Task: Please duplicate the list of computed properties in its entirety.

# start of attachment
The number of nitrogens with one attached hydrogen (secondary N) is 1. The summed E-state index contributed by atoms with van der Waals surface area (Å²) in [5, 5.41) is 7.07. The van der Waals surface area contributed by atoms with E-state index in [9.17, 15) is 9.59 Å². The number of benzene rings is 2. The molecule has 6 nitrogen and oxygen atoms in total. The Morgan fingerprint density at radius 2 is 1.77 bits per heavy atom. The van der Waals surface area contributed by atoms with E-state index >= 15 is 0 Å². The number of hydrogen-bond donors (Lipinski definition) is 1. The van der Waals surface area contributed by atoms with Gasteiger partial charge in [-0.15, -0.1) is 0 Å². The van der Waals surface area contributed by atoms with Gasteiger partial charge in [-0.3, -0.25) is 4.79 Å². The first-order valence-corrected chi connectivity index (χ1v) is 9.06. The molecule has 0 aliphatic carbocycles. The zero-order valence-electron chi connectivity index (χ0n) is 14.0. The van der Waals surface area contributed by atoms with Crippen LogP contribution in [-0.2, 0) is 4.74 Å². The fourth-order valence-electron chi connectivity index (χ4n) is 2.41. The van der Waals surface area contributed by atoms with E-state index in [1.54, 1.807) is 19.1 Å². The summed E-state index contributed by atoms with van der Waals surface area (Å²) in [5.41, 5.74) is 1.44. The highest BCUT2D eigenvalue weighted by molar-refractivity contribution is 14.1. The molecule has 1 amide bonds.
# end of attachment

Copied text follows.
The number of nitrogens with one attached hydrogen (secondary N) is 1. The summed E-state index contributed by atoms with van der Waals surface area (Å²) in [5, 5.41) is 7.07. The van der Waals surface area contributed by atoms with E-state index in [9.17, 15) is 9.59 Å². The number of benzene rings is 2. The molecule has 6 nitrogen and oxygen atoms in total. The Morgan fingerprint density at radius 2 is 1.77 bits per heavy atom. The van der Waals surface area contributed by atoms with E-state index >= 15 is 0 Å². The number of hydrogen-bond donors (Lipinski definition) is 1. The van der Waals surface area contributed by atoms with Gasteiger partial charge in [-0.15, -0.1) is 0 Å². The van der Waals surface area contributed by atoms with Gasteiger partial charge in [-0.3, -0.25) is 4.79 Å². The first-order valence-corrected chi connectivity index (χ1v) is 9.06. The molecule has 0 aliphatic carbocycles. The zero-order valence-electron chi connectivity index (χ0n) is 14.0. The van der Waals surface area contributed by atoms with Crippen LogP contribution in [-0.2, 0) is 4.74 Å². The fourth-order valence-electron chi connectivity index (χ4n) is 2.41. The van der Waals surface area contributed by atoms with E-state index in [1.54, 1.807) is 19.1 Å². The summed E-state index contributed by atoms with van der Waals surface area (Å²) in [5.41, 5.74) is 1.44. The highest BCUT2D eigenvalue weighted by molar-refractivity contribution is 14.1. The molecule has 1 amide bonds.